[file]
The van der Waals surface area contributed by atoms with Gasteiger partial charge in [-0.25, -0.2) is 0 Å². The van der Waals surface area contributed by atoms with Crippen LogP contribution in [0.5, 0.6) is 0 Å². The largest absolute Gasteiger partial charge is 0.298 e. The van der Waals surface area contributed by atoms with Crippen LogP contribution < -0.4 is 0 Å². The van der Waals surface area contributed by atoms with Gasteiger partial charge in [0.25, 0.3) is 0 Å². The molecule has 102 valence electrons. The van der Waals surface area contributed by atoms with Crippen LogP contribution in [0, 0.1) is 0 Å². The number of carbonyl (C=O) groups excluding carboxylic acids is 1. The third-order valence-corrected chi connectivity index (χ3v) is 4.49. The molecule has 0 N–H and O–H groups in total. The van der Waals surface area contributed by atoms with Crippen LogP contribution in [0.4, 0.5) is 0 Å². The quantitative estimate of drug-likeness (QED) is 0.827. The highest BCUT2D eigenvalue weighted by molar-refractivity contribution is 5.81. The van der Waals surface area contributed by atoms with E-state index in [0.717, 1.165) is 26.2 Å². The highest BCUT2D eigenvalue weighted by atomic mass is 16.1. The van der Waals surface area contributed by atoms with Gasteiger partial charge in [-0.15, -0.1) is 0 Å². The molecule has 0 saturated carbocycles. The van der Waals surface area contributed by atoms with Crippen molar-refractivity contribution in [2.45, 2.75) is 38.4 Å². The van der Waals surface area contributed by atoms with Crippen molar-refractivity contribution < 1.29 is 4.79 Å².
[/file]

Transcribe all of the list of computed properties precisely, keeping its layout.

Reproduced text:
The van der Waals surface area contributed by atoms with Gasteiger partial charge in [-0.25, -0.2) is 0 Å². The van der Waals surface area contributed by atoms with Crippen LogP contribution in [0.5, 0.6) is 0 Å². The largest absolute Gasteiger partial charge is 0.298 e. The van der Waals surface area contributed by atoms with Crippen LogP contribution < -0.4 is 0 Å². The van der Waals surface area contributed by atoms with Gasteiger partial charge in [0.25, 0.3) is 0 Å². The molecule has 102 valence electrons. The van der Waals surface area contributed by atoms with Crippen LogP contribution in [0, 0.1) is 0 Å². The number of carbonyl (C=O) groups excluding carboxylic acids is 1. The third-order valence-corrected chi connectivity index (χ3v) is 4.49. The molecule has 0 N–H and O–H groups in total. The van der Waals surface area contributed by atoms with Crippen LogP contribution in [0.4, 0.5) is 0 Å². The quantitative estimate of drug-likeness (QED) is 0.827. The highest BCUT2D eigenvalue weighted by molar-refractivity contribution is 5.81. The van der Waals surface area contributed by atoms with E-state index in [0.717, 1.165) is 26.2 Å². The highest BCUT2D eigenvalue weighted by atomic mass is 16.1. The van der Waals surface area contributed by atoms with Gasteiger partial charge in [-0.15, -0.1) is 0 Å². The molecule has 0 saturated carbocycles. The van der Waals surface area contributed by atoms with Crippen molar-refractivity contribution in [2.45, 2.75) is 38.4 Å². The van der Waals surface area contributed by atoms with Crippen molar-refractivity contribution < 1.29 is 4.79 Å².